I have taken a lot of your time and I thank you again for your patience, but I would like to share a very personal story with you.  In December of 2001 my father Si, who many of you knew personally and who served the Town of Glenville for more than 20 years was stricken while at home.  My mother and father lived in the home that my family and I now live in located at 10 Riverside Place, FPD #4.  In the early morning hours of December 13th my mother placed a 911 call to Glenville Fire Control and requested help for my father.  While one dispatcher was sending help another was calling me to inform me that my dad was ill.  At the time, I lived on Swan Street in the Village of Scotia.  My position with the police department required that I drive a police car home at the end of my shift.  Hearing the news that my dad was ill I immediately threw some cloths on and responded to my parent’s home.  It was early and there was little traffic, but I still had the advantage of responding in a marked police car utilizing emergency lights and sirens.  By the time I walked in the door at my parent’s home members of the Scotia Fire Department had already arrived and had begun to provide assistance.  They accessed my dad and began basic life saving measures.  I noticed that they had placed him on oxygen and had placed an intravenous in his arm.  Their response was immediate.  The minutes that they saved responding absolutely helped my dad.  Unfortunately, I lost my dad later that day, however the immediate response and care that the members of the Scotia Fire Department gave my dad that morning allowed me to gather my family together and spend cherished time at the hospital with my dad.  They gave us a tremendous gift, precious time and allowed us to say goodbye.  My family and I will never forget this service.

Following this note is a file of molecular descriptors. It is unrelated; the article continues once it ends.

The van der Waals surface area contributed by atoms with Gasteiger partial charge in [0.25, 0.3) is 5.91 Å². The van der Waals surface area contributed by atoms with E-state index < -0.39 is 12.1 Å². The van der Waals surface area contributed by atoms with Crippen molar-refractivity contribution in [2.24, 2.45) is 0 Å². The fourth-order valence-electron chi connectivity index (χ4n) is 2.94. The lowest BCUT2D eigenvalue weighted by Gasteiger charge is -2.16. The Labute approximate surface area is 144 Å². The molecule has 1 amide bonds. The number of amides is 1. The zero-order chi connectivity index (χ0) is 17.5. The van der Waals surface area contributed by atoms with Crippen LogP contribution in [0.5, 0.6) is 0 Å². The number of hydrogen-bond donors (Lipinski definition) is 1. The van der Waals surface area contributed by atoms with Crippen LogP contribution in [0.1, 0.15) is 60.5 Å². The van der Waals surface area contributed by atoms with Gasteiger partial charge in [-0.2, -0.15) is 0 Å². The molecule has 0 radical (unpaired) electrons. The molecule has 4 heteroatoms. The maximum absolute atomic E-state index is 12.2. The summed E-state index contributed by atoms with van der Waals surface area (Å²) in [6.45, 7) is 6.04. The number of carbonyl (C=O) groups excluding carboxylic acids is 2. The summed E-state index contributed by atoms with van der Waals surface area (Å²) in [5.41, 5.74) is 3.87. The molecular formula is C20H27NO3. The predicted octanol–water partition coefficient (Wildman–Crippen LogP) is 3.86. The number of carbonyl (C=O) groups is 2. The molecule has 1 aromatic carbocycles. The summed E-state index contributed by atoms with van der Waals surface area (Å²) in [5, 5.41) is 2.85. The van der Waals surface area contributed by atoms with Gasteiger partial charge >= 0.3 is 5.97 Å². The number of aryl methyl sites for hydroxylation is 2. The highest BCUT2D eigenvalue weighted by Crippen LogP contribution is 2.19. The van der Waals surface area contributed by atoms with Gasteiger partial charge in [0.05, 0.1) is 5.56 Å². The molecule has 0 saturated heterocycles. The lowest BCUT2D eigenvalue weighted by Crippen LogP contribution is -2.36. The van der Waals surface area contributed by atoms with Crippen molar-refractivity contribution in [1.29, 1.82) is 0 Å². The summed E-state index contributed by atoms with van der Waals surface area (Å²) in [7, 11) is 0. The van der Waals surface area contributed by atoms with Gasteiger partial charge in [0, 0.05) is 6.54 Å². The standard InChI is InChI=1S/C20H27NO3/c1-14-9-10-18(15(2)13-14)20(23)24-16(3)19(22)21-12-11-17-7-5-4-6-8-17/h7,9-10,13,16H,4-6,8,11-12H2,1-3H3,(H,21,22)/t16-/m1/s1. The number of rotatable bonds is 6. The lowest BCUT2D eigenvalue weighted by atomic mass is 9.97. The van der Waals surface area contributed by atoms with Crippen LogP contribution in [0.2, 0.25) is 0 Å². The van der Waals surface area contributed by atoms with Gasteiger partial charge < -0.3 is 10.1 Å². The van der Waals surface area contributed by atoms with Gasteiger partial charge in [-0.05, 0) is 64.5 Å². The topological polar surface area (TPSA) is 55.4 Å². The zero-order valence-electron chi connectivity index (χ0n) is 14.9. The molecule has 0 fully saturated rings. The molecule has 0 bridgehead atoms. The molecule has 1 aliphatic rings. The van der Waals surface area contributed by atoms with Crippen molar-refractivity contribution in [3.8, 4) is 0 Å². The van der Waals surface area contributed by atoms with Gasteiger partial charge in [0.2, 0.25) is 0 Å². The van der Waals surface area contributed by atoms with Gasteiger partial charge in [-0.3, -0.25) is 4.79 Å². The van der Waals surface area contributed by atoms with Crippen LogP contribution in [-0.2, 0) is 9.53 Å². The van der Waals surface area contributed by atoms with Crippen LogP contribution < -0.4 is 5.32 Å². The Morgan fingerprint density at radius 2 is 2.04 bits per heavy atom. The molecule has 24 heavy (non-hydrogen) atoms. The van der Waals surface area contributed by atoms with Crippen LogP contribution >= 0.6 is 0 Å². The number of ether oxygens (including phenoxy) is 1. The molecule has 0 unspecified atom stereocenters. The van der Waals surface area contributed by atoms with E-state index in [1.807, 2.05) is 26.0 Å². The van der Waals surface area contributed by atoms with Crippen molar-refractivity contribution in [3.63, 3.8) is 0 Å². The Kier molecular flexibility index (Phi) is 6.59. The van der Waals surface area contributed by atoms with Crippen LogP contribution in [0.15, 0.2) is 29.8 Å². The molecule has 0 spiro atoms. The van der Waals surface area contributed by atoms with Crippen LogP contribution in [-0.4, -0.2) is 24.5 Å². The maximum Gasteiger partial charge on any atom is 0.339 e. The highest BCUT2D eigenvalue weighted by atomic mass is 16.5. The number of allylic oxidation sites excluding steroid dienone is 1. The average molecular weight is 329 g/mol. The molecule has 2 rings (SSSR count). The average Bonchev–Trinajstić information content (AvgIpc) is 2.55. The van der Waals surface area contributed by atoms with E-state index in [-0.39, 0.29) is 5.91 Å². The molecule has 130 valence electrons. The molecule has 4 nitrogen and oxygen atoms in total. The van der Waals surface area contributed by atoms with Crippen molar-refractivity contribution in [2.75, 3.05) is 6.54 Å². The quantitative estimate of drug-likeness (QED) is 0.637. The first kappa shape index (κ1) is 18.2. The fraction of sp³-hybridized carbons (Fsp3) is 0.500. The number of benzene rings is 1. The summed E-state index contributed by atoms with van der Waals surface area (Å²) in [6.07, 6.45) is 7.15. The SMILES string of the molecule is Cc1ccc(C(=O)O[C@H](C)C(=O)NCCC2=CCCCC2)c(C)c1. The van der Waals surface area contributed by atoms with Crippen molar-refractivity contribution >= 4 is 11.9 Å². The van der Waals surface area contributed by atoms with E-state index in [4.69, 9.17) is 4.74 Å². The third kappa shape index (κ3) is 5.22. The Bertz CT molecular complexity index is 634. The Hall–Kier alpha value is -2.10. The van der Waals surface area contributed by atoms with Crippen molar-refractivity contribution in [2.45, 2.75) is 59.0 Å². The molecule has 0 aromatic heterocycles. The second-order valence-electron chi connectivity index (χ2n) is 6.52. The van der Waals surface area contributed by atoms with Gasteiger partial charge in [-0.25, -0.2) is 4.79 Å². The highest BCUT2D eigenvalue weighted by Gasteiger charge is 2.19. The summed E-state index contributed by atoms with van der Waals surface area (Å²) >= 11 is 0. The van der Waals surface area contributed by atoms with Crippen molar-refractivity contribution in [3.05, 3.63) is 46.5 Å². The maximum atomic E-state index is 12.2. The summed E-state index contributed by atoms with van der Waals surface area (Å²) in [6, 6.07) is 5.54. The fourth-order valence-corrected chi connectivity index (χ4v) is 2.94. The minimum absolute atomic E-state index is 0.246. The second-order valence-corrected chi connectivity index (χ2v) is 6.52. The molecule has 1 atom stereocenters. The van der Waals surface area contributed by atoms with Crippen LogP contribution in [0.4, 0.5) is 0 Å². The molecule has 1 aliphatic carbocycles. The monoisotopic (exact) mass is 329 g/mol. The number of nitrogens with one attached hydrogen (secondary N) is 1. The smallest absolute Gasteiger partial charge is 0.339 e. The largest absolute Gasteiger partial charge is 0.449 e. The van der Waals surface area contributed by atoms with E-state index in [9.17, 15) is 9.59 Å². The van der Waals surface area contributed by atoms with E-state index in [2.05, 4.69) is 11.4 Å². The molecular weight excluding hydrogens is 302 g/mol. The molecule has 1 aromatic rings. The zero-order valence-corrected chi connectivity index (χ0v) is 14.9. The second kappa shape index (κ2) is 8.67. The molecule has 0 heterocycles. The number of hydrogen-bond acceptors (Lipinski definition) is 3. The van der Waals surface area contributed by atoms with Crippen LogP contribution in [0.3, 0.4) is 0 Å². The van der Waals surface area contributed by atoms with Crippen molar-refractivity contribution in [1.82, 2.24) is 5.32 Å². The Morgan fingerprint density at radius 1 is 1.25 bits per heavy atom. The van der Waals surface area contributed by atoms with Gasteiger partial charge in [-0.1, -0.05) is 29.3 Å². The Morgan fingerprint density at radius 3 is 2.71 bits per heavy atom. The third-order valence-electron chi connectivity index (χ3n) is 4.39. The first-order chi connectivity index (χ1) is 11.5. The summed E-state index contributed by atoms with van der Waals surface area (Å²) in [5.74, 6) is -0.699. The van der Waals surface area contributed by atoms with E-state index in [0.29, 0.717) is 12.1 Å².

In closing, I would like to remind everyone that time is everything when it comes to saving lives and protecting property.  When we need help we need it yesterday.  A fire will double in size and intensity every minute that it is left to grow.  A simple example:  if there is a fire in one room in your home and something is not done to suppress it within 1 minute two rooms are now on fire.  Within approximately 5 minutes a person without oxygen being supplied to their brain may suffer brain damage and possibly death.  My property is at the farthest point of FPD #4.  Scotia Fire Department and only Scotia Fire Department can be at my doorstep in minutes.  No other department can respond and act as quickly.  How can another department that would have to drive past the Scotia Fire Department possibly get to my home and family quicker?  They can not!  I will not discredit any other department in our town or question their commitment.  But, we need to do what makes sense.  If I need to pay more for fire protection, so be it.  No one can put a price on the lives or safety of my family.  But, I suggest to you that saving money is not the real issue here.  I received a letter from the Beukendaal and Thomas Corners Fire Departments in the mail the other day.  If you have had the opportunity to see a copy of this letter I think that you would agree that there are greater personal issues.  The Village of Scotia has just spent a great deal of time and effort to recruit and hire a wonderful new fire chief.  He made it quite clear to all of us from the minute that he took command that he expects cooperation and professionalism from all his members.  Given the time and the chance I believe that he will be able to address some of these other issues.  Councilman Denney has already expressed his belief that the Scotia Fire Department should continue to protect FPD #4.  Please join him and support his recommendation by continuing our contract for service in FPD #4 with the Scotia Fire Department.”